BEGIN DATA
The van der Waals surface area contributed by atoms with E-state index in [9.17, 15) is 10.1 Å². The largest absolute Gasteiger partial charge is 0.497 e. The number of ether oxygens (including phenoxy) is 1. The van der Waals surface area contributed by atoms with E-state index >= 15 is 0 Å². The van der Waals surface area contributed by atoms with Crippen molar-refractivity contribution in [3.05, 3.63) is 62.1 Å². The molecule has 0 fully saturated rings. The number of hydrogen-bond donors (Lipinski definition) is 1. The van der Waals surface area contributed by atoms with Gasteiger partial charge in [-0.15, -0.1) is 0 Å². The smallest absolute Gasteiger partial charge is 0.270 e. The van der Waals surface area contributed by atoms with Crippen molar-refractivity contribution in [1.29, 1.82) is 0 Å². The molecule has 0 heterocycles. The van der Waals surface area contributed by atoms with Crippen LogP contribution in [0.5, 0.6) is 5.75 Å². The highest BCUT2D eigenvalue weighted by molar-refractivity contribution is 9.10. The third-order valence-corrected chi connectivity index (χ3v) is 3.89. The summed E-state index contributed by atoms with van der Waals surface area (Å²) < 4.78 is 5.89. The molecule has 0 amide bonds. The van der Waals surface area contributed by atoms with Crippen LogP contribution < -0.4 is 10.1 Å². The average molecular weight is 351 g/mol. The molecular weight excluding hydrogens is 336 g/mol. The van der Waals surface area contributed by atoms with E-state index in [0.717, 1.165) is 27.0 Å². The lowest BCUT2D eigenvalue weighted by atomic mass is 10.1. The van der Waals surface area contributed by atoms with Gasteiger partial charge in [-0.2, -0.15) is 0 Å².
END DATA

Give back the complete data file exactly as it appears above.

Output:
The van der Waals surface area contributed by atoms with E-state index in [9.17, 15) is 10.1 Å². The largest absolute Gasteiger partial charge is 0.497 e. The number of ether oxygens (including phenoxy) is 1. The van der Waals surface area contributed by atoms with E-state index >= 15 is 0 Å². The van der Waals surface area contributed by atoms with Crippen molar-refractivity contribution in [3.05, 3.63) is 62.1 Å². The molecule has 0 fully saturated rings. The number of hydrogen-bond donors (Lipinski definition) is 1. The van der Waals surface area contributed by atoms with Gasteiger partial charge in [-0.15, -0.1) is 0 Å². The smallest absolute Gasteiger partial charge is 0.270 e. The van der Waals surface area contributed by atoms with Crippen molar-refractivity contribution in [1.29, 1.82) is 0 Å². The molecule has 0 heterocycles. The van der Waals surface area contributed by atoms with Crippen LogP contribution in [0.5, 0.6) is 5.75 Å². The highest BCUT2D eigenvalue weighted by molar-refractivity contribution is 9.10. The third-order valence-corrected chi connectivity index (χ3v) is 3.89. The summed E-state index contributed by atoms with van der Waals surface area (Å²) < 4.78 is 5.89. The molecule has 0 amide bonds. The van der Waals surface area contributed by atoms with Crippen LogP contribution < -0.4 is 10.1 Å². The average molecular weight is 351 g/mol. The molecular weight excluding hydrogens is 336 g/mol. The van der Waals surface area contributed by atoms with E-state index in [0.717, 1.165) is 27.0 Å². The lowest BCUT2D eigenvalue weighted by atomic mass is 10.1. The van der Waals surface area contributed by atoms with Gasteiger partial charge in [-0.2, -0.15) is 0 Å².